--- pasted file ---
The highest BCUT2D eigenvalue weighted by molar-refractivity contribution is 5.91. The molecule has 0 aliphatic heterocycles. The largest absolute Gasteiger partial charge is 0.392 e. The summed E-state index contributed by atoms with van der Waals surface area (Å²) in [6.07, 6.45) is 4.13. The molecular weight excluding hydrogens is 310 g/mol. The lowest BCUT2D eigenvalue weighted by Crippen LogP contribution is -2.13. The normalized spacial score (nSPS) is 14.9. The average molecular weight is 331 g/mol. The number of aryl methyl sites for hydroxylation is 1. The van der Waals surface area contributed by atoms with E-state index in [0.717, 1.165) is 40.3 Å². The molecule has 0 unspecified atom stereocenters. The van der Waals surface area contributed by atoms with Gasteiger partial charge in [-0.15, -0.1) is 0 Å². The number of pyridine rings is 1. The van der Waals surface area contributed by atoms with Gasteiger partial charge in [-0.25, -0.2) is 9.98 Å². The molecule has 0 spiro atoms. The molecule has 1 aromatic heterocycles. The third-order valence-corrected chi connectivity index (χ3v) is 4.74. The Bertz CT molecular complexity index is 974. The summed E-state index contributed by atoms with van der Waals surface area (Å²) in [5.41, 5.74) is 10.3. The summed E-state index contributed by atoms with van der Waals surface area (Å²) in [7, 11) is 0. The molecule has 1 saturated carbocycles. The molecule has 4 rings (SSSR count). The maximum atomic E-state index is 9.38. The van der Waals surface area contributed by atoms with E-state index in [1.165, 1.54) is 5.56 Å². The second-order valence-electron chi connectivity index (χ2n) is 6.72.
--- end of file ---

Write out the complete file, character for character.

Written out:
The highest BCUT2D eigenvalue weighted by molar-refractivity contribution is 5.91. The molecule has 0 aliphatic heterocycles. The largest absolute Gasteiger partial charge is 0.392 e. The summed E-state index contributed by atoms with van der Waals surface area (Å²) in [6.07, 6.45) is 4.13. The molecular weight excluding hydrogens is 310 g/mol. The lowest BCUT2D eigenvalue weighted by Crippen LogP contribution is -2.13. The normalized spacial score (nSPS) is 14.9. The average molecular weight is 331 g/mol. The number of aryl methyl sites for hydroxylation is 1. The van der Waals surface area contributed by atoms with E-state index in [0.717, 1.165) is 40.3 Å². The molecule has 0 unspecified atom stereocenters. The van der Waals surface area contributed by atoms with Gasteiger partial charge in [-0.15, -0.1) is 0 Å². The number of pyridine rings is 1. The van der Waals surface area contributed by atoms with Gasteiger partial charge in [-0.25, -0.2) is 9.98 Å². The molecule has 0 spiro atoms. The molecule has 1 aromatic heterocycles. The third-order valence-corrected chi connectivity index (χ3v) is 4.74. The Bertz CT molecular complexity index is 974. The summed E-state index contributed by atoms with van der Waals surface area (Å²) in [5.41, 5.74) is 10.3. The summed E-state index contributed by atoms with van der Waals surface area (Å²) in [7, 11) is 0. The molecule has 1 saturated carbocycles. The molecule has 4 rings (SSSR count). The maximum atomic E-state index is 9.38. The van der Waals surface area contributed by atoms with E-state index in [1.165, 1.54) is 5.56 Å². The second-order valence-electron chi connectivity index (χ2n) is 6.72.